Clive Millar Goodrich
August 4, 1923 – October 20, 2018
Goodrich, Clive Millar
August 4, 1923 – October 20, 2018
Clive slipped away without fuss, at 2:15 P.M., on Saturday, October 20 – the last of his generation in our family.
Born in Weyburn, Saskatchewan, he had a quiet upbringing with his parents and brother, Weston, who was born with Downs Syndrome. Weston lived at home until his death in his early 20s, which caused the small family to be isolated – but built compassion for those less fortunate in his brother, Clive. Imagine how delighted Clive was to meet Ada, on a train, and to be welcomed into her large, boisterous farm family! They were married for 68 years.
In Saskatoon the young couple had a wide circle of friends and family, and soon started their own family. Two infant sons died before Robin and Colleen were born. After a move to Edmonton, 1 more infant died and Gordon and Carrie were added to the pack. Our family was disciplined and loved in equal measure by parents who had suffered deep loss and lavished attention on their remaining children. We had art, dance, speech, pottery, tennis, skiing, and charm lessons. Gord had hockey! All of us had piano lessons. Dad took us to libraries, museums, government buildings and parks. We hiked in ravines, built forts, skated in the back yard, put on circuses, rode our bikes, learned to swim and went camping in a high walled canvas tent in the summers. Dad loved parades, Kiwanis Apple Day, church suppers, band concerts, Klondike Days, and Folk Fest. Throughout our lives he drove us to music lessons. He taught us to drive in the Edmonton winters, because he said anyone could drive in the summer. As we became teenagers he made sure we always had a quarter to call him and he promised to pick us up no questions asked. We went to church until we were 15, not because Dad believed in God but because he thought it was a good way to raise children. I learned to sing harmony by singing hymns with my father.
Once, when I became stuck in the lane, he put his coat and boots over his P.J.s, helped me get the car home and never said a word. I’ve often wondered if he was even awake. The only time I ever tried to hitch hike home from high school – Dad picked me up. Never said a word – didn’t have to.
After the kids left home, Dad and Mom traveled the world, sang in choirs, played in bands and enjoyed an active social life of church, golfing, skiing and visiting family. Dad loved working in the yard and spending time in the garage – which was his « man cave ». CBC radio was his constant companion. He often kept a blank tape in his cassette deck and would record a mixed tape for me – every song missing the first 8 bars. That man could wrap a parcel. When he sent glass-front library shelves to me, it took us a week to unpack them.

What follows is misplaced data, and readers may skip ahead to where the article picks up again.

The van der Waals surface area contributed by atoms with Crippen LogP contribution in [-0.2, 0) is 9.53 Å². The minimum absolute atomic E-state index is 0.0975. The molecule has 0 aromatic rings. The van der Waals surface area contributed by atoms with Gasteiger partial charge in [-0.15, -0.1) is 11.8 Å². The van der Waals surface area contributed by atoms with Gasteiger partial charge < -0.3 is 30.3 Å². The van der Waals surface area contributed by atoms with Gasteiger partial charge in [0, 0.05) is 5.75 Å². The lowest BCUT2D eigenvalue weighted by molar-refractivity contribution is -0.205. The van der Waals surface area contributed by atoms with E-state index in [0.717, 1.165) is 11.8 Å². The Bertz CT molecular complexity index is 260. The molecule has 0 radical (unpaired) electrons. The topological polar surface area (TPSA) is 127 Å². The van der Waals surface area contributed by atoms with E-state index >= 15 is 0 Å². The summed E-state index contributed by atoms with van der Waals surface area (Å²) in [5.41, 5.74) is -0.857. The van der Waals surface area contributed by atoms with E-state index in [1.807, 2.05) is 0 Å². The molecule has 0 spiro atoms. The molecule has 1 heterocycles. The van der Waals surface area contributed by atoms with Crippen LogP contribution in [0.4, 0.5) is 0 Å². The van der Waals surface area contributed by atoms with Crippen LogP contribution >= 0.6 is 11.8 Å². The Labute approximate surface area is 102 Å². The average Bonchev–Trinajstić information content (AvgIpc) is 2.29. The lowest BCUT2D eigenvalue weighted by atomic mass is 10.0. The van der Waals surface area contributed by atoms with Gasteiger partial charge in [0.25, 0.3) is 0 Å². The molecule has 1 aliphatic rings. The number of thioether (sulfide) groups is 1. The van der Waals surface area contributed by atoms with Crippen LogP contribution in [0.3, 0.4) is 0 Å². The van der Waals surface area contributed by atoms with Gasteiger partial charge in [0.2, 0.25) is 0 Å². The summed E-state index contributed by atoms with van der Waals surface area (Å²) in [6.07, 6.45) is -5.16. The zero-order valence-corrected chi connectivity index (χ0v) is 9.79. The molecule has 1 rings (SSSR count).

At 86 and 87 Ada and Clive moved to Canterbury – never even entertaining the idea of moving away from their beloved Laurier Heights. After Mom passed, Dad bloomed one last time. He kept track of all the activities and entertainment in the Canterbury complex and participated fully. He enjoyed the company of other seniors, and made new residents welcome, showing them the ropes. He loved Norma as another daughter, and she was invaluable to our far-flung family. Dad had a regular walking route that took him around the whole facility to visit the staff, and outside – weather permitting. He knew where all the cookies and coffee were kept.
Dad would use his Barrel Taxi tickets to go to his appointments, and even to concerts downtown. He never had an event ticket – but would show up well dressed and excited, and inevitably someone would give him a seat and drive him home afterwards. When I told him I would pay for tickets and have them waiting for him at the venue, he said: »No, this is working. » He was independent well into his 90s.
Clive yearned to be able to tell a joke or relate a fascinating story – but that was not his personality. He was uncomplicated in his beliefs and his politics. He had a gentle way about him that encouraged others to talk to him. He would listen carefully and often had a different way of seeing an issue that made me look again. He believed in the goodness of people and lived a generous life of giving to charity and helping others. There wasn’t a mean bone in his body.
Clive is predeceased by 3 infant children, his wife, Ada Goodrich (nee Hummason) and his daughter Robin Goodrich (Geoff Oliver). He is survived by his daughter, Colleen Goodrich (Carl Vesterback), son, Gordon Goodrich, daughter, Caroline Goodrich (William Anderson), grandchildren, Kirsten (Travis Howland), Colin and Kyle Vesterback, Ada and Francky (Tamara Younes) Oliver, son-in-law, Geoff Oliver, grand-daughter, Grace (Houston Flaman) Goodrich and great grand-daughters Carys and Julian Howland.
Rest in Peace Dad.
Donations may be made to a charity of your choice. Clive supported The Canadian Red Cross, The Kidney Foundation, The C.N.I.B., Doctors Without Borders, Friends of Canadian Broadcasting, The Salvation Army, and The Mustard Seed Food Bank in Edmonton.
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Nos plus sincères sympathies à la famille et aux amis de Clive Millar Goodrich 2019..
Décès pour la Ville: edmonton, Province: Alberta